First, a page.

Oh, By the Way...

I just realized that I think I forgot to mention why I have been so busy lately.

Turns out I got engaged.

It's his late Grandmother's engagement ring.
AND it's in a Cake Ball, which are like my favorite things in the ENTIRE world. So not only did I get an amazingly meaningful ring, I also got to eat a morsel of heaven.

P.S. It was at a Halloween Party, hence the skulls. Oh, and our outfits:

It was really romantic starring into those demon eyes as he proposed, by the way.

So, ever since that happened, my life has gone into a whirlwind of craziness. And then the holidays hit. So, as you can tell, it's been hard to get to the computer and review books.
But, I'm back at it my little readers!
And 2012 will of course be much more productive (with less internet absences).

On to reading!


Don't Panic!

This book has been mentioned to me countless times throughout The History of Me that I finally had to buy it. It was actually my boss who really turned me onto it, and through his incessant recommendation, I finally picked it up.

I am so, so, so glad I did.

Hilarity abounds in this relatively short novel. The story follows Arthur Dent and his good friend, Ford Prefect, as Earth is destroyed by the Vogons (an alien race that writes horrid poetry). Together they hitchhike their way onto various space ships in the galaxy (aided with a fantastically useful book called The Hitchhiker’s Guide to the Galaxy). They find themselves shoved into space after being captured aboard a Vogon spacecraft and are picked up by a stolen spaceship that is manned by a comical crew. Zaphod Beeblebrox (which, by the way, is probably the coolest name in the entire world, in my opinion), a two headed, three armed ex-hippie who just so happens to be the President of the Galaxy, and not to mention completely wacky, Trillian (once Tricia McMillan of Earth) who is Zaphod’s girlfriend, and Marvin, the absolutely brilliant but exceedingly depressed robot, are all aboard The Heart of Gold (which has a computer that is pleased as punch to help his pals and doorways that sigh with happiness as you walk through them).

Basically, if you can handle the absurdity that flourishes within this novel, then you will love it. If you can understand that mice are more important than we ever knew, that towels can get you out of pretty much any bind, that the Earth is Mostly Harmless, and that dolphins tried to warn us of our planet’s demise by doing back flips, then you will appreciate Adams’ humor.

I tried to watch the film versions of the book – a British TV show and then the  movie that has Zooey Deschanel in it – and they were good… but not my favorite (as it always seems to be for book to movie conversions). I am still confused as to why they cast Mos Def as Ford Prefect… but I guess I can try to get over that. Sam Rockwell played Zaphod magnificently. Zooey was pretty good. I enjoyed the Marvin in the TV series more than the updated movie version, but that’s maybe just me.
Anyway, read the book. You’ll like it more than the film versions.

If you don't get the above picture (which, kudos to the guy that got this tattooed on him) - then you obviously haven't read the book, and it's a shame. This is probably the best part in the ENTIRE novel.

So long, and thanks for all the fish!
On to reading!


Lazy Days

Yes, it's true. I've been incredibly lazy when it comes to A Broken Binding. But guess what? I haven't been lazy in reading. I've read, and I have books that I could totally be reviewing right now... but, well, it's 85% Lazy, 15% Busy.

I will get on this People, I promise.

Until then, have a great Wednesday.

I love these book covers... reminds me of middle school when I used to wrap my textbooks in paper bags so I could decorate them... If you were going for a uniform look on your home's bookshelves, and had great handwriting like the bindings of these, it would be a fun DIY project.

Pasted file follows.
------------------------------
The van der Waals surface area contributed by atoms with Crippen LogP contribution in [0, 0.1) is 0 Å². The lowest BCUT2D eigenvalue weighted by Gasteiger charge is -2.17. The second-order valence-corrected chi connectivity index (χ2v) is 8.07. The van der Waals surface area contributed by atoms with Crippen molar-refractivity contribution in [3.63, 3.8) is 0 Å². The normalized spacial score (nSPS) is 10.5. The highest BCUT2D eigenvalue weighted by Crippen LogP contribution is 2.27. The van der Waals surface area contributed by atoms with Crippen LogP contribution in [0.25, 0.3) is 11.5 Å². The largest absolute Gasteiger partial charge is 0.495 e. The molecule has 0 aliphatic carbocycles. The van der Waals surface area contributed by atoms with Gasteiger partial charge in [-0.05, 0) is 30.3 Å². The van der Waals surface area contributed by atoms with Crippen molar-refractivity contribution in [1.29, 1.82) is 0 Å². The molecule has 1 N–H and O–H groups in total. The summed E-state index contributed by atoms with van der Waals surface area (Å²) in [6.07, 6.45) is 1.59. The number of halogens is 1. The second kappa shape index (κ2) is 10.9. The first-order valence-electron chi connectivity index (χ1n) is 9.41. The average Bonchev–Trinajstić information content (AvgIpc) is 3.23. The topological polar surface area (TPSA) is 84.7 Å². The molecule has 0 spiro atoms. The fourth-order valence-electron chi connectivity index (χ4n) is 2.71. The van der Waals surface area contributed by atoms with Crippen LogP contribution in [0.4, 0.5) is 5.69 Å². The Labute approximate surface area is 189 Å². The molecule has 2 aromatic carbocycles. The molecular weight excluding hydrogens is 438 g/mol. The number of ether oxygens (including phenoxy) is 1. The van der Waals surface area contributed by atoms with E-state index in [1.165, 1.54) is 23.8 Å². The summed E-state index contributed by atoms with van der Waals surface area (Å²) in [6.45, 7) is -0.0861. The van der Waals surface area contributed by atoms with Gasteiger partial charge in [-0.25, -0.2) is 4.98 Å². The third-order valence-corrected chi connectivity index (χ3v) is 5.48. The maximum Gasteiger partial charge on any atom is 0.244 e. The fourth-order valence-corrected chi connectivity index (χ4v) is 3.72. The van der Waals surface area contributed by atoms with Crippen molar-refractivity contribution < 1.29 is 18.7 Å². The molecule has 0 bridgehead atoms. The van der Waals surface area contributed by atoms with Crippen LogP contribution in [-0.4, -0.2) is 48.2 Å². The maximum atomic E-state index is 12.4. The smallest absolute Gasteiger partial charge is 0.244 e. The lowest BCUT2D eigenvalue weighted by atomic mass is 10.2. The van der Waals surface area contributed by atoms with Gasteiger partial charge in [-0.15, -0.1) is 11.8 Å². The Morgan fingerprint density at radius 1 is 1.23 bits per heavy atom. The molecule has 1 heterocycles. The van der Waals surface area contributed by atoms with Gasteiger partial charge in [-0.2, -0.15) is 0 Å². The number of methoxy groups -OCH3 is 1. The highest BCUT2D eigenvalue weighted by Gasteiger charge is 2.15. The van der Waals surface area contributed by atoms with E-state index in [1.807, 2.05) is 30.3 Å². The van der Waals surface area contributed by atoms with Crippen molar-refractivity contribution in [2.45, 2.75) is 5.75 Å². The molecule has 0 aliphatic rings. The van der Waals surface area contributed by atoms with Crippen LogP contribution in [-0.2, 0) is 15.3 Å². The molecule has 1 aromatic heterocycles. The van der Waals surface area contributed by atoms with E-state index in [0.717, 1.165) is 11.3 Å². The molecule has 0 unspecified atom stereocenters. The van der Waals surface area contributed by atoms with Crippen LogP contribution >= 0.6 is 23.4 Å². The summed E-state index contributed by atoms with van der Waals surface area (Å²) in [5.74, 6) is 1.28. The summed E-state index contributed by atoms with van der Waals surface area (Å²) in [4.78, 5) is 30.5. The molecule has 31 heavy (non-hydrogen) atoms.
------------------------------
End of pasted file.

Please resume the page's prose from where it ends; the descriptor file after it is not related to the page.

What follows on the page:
On to reading!


Heart-Shaped Box by Joe Hill

I really like horror books. Specifically, I really like Stephen King. Most kids in my literature classes were always like, Gufaw! Stephen King? You don’t know good writing.
But really, the guy is good. He grips you into his books, they scare the shiz out of you, and then you move on … but you are always haunted by some character, some action, some miniscule little line from one of his books. He taunts you throughout the rest of your life.
For instance:
Whenever I hear the name Gage, BOOM! I am transported right back to Pet Semetary and I am all like “Bah! Killer kid who got hit by a truck!”
Or, Las Vegas will always remind me of a post-apocalyptic flu riddled world, where all the bad guys go and live in Las Vegas.

So anyway, I decided to participate in 1book140’s October horror read… Joe Hill’s novel Heart-Shaped Box was chosen. I was excited. Hurray, a new horror author. The reviews looked good, they boasted of “psychological terror”, “a cardiac hazard”, “Wild, mesmerizing”.

Then, I opened it up and started reading. I cruised through it. Not because it was so good I couldn’t put it down, but because it was so easy I could get through it in no time.
It’s basically a screen play. I mean, it’s not. But I could have easily just read a screenplay for a Hollywood horror movie.

Here is the scoop: There is this old rocker dude named Judas Coyne, who used to be a huge rockstar at one point, now he just lives out in the country and has a personal assistant answer the phone and send out fan mail replies. He really likes creepy stuff, he owns a cookbook for cannibals, an old snuff film, sketches from John Wayne Gacy, etc. Just creepy stuff that most people probably wouldn’t want to own. Although, owning something by John Wayne Gacy would be pretty interesting to me… but that’s not the point. So his little assistant guy gets this ebay update thing for a suit with a dead man’s soul attached to it. Of course, our creepy collector MUST own it. So, a few days later and viola! It appears. Then creepy things start happening, like the suit starts to smell bad, and it starts appearing laid out on the bed. Oh by the way, Judas has a trampy little girlfriend who is like 22, and she keeps waking up next to the suit. Then Judas starts seeing this old guy in the house and he has these spooky black scribbles for eyes.
That’s about as creepy as the story gets… and that is 57 pages into a 384 page novel.
What else happens? Oh you know, supposedly creepy stuff.
The ghost can send emails, which is pretty awesome… not. Everyone in 1book140 seemed to like it, but I was like… eh, hokey.